More Than A Rose Deal Throw-In
By Marc Berman NY Post
Photo Credit – Edmund J. Coppa
When Justin Holiday flew from Southern California to New York on Wednesday, the new Knicks shooting guard wore the 2015 championship ring he captured as a fringe player for the Warriors.
Holiday, 27, donned it symbolically. After increasing his role last season with the Bulls, Holiday, the older brother of injury-prone Jrue Holiday, wants to bring to New York the aura he absorbed in Oakland, Calif.
The 6-foot-6 Holiday became the added piece in the blockbuster deal that brought Derrick Rose to the Knicks in late June. Holiday figures to be the club’s backup shooting guard — mostly because of his length and defensive prowess.
It has been a long, winding road for the undrafted guard out of Washington — now with his fifth NBA club (121 career games). After finding a small niche in Chicago, he hopes to better that as a Knick.
Holiday’s experience with the Warriors is something he treasures and invokes often in an interview. He started four games for Golden State when Klay Thompson went down, played 59 total games and got spot duty in five playoff contests.
“The Golden State experience was amazing,’’ Holiday told The Post before appearing at the Knicks’ kids camp Friday in the Hamptons. “[For] a group of guys [to] come together the way we did and win a championship was a great experience for me that I’ll learn from — their maturity level. I learned firsthand what it takes to win games: The understanding the team comes before yourself. It was great to be part of team like that.
“You know on the floor when a team comes first, everyone looks good that way. To be on a championship [team] in my first full year in the NBA was a blessing. Sometimes I don’t have words to explain what a great experience it was.’’
Holiday and shooting guard Sasha Vujacic, who won with the Lakers in 2009 and 2010, are the only Knicks with rings and they may fight for time behind Courtney Lee. But Holiday, the Pac-10 Defensive Player of the Year as a senior, has a leg up because he is viewed as the wing stopper off the bench the Knicks need.
“I think we have a great team, especially looking at us on paper,’’ Holiday said. “What’s going to be make us successful is putting the team before ourselves individually. As far as talent goes, I think we’re one of the more talented teams in this league, especially in the East. Hopefully we do some stuff [the Warriors] did.’’
He’s not known as a scorer, but posted his career-best 3-point shooting percentage in Chicago (43.3) and notched a career-high 29-point game. But he wants to be known for his defense.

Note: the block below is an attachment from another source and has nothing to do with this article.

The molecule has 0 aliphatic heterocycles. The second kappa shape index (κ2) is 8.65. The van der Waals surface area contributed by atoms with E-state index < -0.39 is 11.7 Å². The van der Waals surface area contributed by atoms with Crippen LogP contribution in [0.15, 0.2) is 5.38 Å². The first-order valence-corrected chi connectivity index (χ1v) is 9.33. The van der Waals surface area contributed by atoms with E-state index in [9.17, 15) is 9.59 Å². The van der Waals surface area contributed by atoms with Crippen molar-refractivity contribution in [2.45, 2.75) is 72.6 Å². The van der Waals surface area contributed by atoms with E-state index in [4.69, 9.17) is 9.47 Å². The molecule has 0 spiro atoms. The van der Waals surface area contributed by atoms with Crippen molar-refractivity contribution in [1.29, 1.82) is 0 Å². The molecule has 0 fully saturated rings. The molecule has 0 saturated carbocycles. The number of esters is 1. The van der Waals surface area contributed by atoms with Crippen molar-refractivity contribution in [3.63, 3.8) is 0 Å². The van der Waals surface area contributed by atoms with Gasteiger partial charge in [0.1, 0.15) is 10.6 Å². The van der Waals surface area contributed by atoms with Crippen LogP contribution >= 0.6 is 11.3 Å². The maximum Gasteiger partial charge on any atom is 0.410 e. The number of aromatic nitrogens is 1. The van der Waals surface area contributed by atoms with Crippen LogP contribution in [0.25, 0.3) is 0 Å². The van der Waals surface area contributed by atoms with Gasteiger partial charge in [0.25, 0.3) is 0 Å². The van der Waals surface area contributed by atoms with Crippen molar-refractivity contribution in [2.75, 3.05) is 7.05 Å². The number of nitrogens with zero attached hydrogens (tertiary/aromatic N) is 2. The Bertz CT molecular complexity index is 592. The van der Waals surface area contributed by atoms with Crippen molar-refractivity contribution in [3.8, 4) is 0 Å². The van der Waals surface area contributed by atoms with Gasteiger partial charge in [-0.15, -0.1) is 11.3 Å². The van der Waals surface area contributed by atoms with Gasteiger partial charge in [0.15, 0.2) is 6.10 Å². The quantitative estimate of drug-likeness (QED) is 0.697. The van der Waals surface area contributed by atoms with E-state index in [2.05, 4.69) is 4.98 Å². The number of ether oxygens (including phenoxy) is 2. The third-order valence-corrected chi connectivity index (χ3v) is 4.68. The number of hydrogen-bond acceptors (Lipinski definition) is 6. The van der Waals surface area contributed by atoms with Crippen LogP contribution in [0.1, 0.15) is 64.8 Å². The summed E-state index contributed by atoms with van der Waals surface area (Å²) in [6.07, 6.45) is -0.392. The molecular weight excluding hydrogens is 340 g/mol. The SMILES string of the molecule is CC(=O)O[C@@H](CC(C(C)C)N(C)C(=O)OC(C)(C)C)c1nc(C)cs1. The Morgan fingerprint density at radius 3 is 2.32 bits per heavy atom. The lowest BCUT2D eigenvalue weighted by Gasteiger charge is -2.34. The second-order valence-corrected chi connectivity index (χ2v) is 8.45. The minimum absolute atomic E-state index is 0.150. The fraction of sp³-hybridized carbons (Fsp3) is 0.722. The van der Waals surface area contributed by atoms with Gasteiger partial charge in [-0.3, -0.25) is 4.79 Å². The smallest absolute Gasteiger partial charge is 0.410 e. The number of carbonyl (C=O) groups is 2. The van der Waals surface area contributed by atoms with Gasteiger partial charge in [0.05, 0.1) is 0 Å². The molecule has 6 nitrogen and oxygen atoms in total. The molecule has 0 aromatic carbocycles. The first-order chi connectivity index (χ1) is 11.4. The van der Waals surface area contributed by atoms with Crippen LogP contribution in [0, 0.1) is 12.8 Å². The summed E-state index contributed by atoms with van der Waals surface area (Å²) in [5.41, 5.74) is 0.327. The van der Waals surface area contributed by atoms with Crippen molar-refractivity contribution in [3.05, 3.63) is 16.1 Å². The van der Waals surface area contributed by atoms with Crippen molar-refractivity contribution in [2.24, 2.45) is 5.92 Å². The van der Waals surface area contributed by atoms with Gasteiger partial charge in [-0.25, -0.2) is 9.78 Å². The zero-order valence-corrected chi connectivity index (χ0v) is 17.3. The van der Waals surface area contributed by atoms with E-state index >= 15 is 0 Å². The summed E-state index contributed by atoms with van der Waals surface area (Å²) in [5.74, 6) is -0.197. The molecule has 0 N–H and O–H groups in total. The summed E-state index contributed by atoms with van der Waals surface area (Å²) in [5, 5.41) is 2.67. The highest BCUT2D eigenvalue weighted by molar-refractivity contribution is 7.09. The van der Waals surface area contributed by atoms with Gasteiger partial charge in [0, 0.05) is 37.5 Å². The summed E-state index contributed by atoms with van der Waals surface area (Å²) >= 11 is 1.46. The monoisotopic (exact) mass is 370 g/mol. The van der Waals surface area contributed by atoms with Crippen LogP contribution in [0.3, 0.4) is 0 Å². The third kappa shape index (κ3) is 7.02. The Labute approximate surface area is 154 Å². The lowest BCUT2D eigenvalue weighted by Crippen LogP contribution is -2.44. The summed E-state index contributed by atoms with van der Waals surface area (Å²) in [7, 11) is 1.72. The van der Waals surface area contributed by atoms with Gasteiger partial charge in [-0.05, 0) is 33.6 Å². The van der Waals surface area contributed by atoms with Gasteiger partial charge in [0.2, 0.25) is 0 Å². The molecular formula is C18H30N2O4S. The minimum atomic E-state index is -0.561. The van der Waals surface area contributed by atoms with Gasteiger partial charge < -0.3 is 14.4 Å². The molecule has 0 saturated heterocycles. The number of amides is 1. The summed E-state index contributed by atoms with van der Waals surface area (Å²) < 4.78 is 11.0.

“The one thing I hate the most playing basketball is getting scored on — regardless if it’s a good shot or not,’’ Holiday said.
“That’s been my mentality since I remember. The way you win games is with defense. The reason the Warriors team was successful is we played defense well as a team and individually.”
Holiday has begun voluntary workouts with four other young Knicks at the Tarrytown facility with the start of training camp looming Sept. 26.
“I’m going to make sure I contribute that to this team,’’ Holiday said of his defense. “I’m here to help — not make myself be the star. That’s not my role or why I’m here. We have enough of those players.”
Rose is one of those stars, and Holiday witnessed a different player late last season.
“I don’t understand that people didn’t see that Derrick was hurt and he hadn’t had a full year back being healthy,’’ Holiday said. “He now has a full year and full summer. I think he’s going to be dangerous. Being with him by the end of last year, I saw things I didn’t really know he could still do. I didn’t think he’d still be as fast as he was. He’s still explosive, strong, still one of the fastest people in the NBA even after the injury. He’s going to surprise a lot of people.’’
Holiday, 14 months older than his more famous brother Jrue, just might, too. Knicks coach Jeff Hornacek was emphatic during July’s summer league that Holiday was no throw-in.
However, he has been on a slow, D-League-plagued path.
“That’s how God wanted it for me, to go this route, to have a story to tell to encourage others to keep pushing on for what you want,’’ Holiday said. “Now I wouldn’t change it. I fought for everything I got. I’ve been through a lot of bad in this profession. So something that happens on the court, it’s not going to stop me because I’m going to come back harder.’’